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Zeiss Spinning Disk Microscopy Digital Video Gallery

Grey Fox Lung Cells with mTagGFP2 and Paxillin

The FoLu line was established from the lung tissue of an adult female grey fox (Urocyon cinereoargenteus). The cells are susceptible to vesicular stomatitis, herpes simplex, and vaccinia viruses, but are resistant to poliovirus. FoLu cells are negative for reverse transcriptase, indicating the lack of integral retrovirus genomes.

When paxillin was first found in cells, it was recognized as a protein that contained phosphotyrosine and that could be transformed by src, the first oncogene ever discovered. Later studies revealed that paxillin is concentrated at the close points of contact between cells and the surrounding matrix known as focal adhesions. There the protein functions in cell motility and spreading. More recently researchers have found that paxillin also appears to behave as an adaptor protein involved in directing signal transmission downstream.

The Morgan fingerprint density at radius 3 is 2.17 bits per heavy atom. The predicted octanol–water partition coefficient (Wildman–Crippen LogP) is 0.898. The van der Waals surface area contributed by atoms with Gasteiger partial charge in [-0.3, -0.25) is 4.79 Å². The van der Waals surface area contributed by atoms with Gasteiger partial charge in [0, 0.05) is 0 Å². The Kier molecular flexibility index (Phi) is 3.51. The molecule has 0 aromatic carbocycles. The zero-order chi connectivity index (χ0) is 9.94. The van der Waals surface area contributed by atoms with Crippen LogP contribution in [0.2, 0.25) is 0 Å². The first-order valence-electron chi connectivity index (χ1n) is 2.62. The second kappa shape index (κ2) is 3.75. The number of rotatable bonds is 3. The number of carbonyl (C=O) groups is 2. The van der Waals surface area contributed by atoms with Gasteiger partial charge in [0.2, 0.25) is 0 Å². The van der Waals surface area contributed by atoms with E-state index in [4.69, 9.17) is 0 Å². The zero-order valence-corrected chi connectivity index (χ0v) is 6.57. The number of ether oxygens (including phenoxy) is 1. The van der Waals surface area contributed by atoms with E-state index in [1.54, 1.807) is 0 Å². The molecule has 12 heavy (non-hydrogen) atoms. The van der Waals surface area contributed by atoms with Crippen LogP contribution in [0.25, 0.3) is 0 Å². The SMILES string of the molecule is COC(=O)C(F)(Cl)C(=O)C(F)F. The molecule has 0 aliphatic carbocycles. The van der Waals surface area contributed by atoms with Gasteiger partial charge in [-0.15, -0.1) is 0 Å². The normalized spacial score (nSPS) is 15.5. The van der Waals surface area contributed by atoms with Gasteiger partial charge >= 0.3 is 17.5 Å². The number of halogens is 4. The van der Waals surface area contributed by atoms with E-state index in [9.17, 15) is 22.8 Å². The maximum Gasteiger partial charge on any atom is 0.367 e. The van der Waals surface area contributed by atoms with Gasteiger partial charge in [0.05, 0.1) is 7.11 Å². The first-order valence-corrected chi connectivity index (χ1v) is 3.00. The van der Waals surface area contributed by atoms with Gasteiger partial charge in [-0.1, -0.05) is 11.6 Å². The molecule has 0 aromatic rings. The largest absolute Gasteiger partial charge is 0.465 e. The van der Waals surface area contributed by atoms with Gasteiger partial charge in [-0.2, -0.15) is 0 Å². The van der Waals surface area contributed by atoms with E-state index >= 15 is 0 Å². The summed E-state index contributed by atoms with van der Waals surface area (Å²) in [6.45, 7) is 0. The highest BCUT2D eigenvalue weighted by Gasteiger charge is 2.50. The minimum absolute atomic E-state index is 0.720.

Focal adhesions were fluorescently tagged in the fox lung fibroblasts (FoLu line) featured in the digital video in this section with mTagGFP2 fused to paxillin. mTagGFP2 is a bright green monomeric variant of TagGFP, which was produced from the mutation of the Aequorea macrodactyla fluorescent protein similar to GFP. mTagGFP2 exhibits improved photostability and performs better than its parent protein in fusions. Peak excitation and emission of mTagGFP2 occur at 483 and 506 nanometers, respectively.